Frans Nielsen’s second period goal Tuesday against Winnipeg was significant for a number of reasons. For one, it came with 28 seconds remaining in the second period and gave the Islanders a 3-2 lead heading into the intermission. But it also came on the only power play the Islanders saw all night and shifted momentum into the home team’s favor for the rest of the contest.
The genesis of the goal was something Head Coach Jack Capuano has preached all season: taking shots. Mark Streit’s point blast ricocheted off Josh Bailey in front of the goal, forcing a Winnipeg defenseman to turn away from Nielsen, who used the open space to quickly bury the rebound in the back of the net.
“Our power play is not going to change,” Islanders Head Coach Jack Capuano said. “Our mentality is to get pucks to the net. We did that the other night (at New Jersey) and we did it last night. That’s how we generate our offense. Systematically, every PK has a system that they use. But when pucks are around that dirty area, it’s game on. We have to continue to gain entry to the zone and shoot pucks when we have the opportunity to do so.”
Monday night against the Devils, the power play went 1-for-2, scoring when Lubomir Visnovsky threw a puck on net, setting up a rebound opportunity that John Tavares converted into a goal. Right wing Brad Boyes was on ice for that marker, which gave the Islanders a 3-1 lead midway through the third period and firm control of the game.
“The power play has been the difference at times,” Boyes said. “With the way our team is built, those timely goals are needed. In each of the last two games, we’ve put pucks on net, they’ve bounced to our guys, and we’ve had wide open nets.”
Special teams situations have been in short supply this season, which only emphasizes their importance. On three occasions this season, the Islanders power play units haven’t even taken the ice. Seven times in the last 11 games, the Islanders have had two opportunities or less on the man advantage. In those seven games, the Islanders are 4-for-10 on the power play, with all strikes except Tavares’ insurance tally against New Jersey proving to be game-winners.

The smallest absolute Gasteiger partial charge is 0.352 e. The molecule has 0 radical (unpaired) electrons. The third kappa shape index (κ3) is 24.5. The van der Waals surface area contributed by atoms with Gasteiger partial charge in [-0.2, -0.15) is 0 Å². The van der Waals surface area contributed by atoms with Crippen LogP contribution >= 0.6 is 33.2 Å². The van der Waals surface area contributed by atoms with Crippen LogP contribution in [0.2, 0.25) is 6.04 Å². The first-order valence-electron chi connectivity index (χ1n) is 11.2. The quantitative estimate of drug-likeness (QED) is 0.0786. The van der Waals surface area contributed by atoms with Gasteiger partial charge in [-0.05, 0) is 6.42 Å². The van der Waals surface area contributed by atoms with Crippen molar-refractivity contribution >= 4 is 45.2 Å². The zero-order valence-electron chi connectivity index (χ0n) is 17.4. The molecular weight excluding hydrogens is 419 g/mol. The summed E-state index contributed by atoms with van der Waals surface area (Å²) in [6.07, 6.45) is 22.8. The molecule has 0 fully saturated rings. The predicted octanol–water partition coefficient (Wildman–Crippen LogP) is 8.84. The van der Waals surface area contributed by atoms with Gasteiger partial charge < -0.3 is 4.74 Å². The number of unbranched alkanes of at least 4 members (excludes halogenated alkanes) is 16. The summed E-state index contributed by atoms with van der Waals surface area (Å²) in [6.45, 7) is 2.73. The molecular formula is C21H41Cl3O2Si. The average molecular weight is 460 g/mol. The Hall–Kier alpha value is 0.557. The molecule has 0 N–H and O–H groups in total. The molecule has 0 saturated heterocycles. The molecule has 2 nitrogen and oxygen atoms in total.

“I think down the stretch you’re going to see more of that,” Capuano said of the lack of special teams scenarios. “Games are tighter. Guys are playing hard.”
Marty Reasoner, a key element of the Islanders penalty kill, added to Capuano’s point.
“Coming out of the last lockout (in 2004-05), there was a big emphasis on goals, and there was a bit of overkill with calling penalties,” Reasoner said. “It seemed like there’d be eight power plays for each side a night. But I think guys are a little more cautious now. Also, the refs are letting the players decide the games rather than deciding them with too many penalties.”
Reasoner and co. have killed all four power plays their opponents have had over the last three games. Winnipeg and New Jersey each had one man advantage, and neither team registered a shot on goal.
“There aren’t that many penalties, so every goal gets magnified that much more,” Reasoner said. “We haven’t given too many opportunities. If we only get two penalty kill situations a night, and we give up one or two goals, it’s a huge swing. If you can be good on the PK, it can be good for your momentum and demoralizing for their power play.”
The Islanders penalty kill has a tough test Thursday, when they take on the Washington Capitals on the road. The Capitals have the second-best power play in the league at 24.6%, but went 0-for-3 the last time the teams met on March 26, a 3-2 win for the Islanders.